Beach Rock Ridges/Bands along a High-Energy Coast in Southwestern Australia: Their Significance and Use in Coastal History


  • V. Semeniuk
  • D.J. Searle


Beach rock, coastal erosion, Holocene coastal history, southwestern Australian coast


Beach rock is developing under the beach of a retreating barrier in southwestern Australia and is exhumed as the coast erodes. As the barrier retreats, the underlying estuarine sediments are exposed, and exhumed beach rock is left as residuals on the submarine shelf. Consequently it develops a definitive small scale geomorphic unit that reflects its mode of formation and the subsequent coastal history. The resultant geomorphic unit consists of submerged shore-parallel ridges, bands and linear slabs of beach rock separated by ribbons of sand. The usefulness of the beach rock residuals is that they record marked coastal retreat over a relatively short period of the late Holocene. Their configuration provides information about the dynamic nature of a retreating shore and allows a reconstruction of geomorphic history.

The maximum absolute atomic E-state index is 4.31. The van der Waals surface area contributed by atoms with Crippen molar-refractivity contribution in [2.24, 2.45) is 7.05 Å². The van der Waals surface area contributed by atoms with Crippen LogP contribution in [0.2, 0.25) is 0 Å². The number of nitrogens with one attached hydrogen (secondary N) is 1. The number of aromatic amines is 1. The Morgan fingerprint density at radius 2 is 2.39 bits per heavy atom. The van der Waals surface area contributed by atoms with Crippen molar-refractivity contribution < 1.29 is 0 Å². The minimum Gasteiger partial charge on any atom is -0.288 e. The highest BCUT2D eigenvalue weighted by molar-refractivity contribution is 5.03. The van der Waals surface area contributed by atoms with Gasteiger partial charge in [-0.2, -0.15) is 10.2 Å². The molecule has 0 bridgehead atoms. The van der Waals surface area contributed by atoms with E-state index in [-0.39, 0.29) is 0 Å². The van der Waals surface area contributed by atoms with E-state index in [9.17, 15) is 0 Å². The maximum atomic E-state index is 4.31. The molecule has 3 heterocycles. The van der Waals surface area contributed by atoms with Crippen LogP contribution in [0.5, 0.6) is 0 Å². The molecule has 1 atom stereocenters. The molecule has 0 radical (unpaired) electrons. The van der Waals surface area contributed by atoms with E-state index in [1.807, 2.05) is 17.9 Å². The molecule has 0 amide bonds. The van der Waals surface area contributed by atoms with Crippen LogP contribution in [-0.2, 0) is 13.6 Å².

Author Biographies

V. Semeniuk

D.J. Searle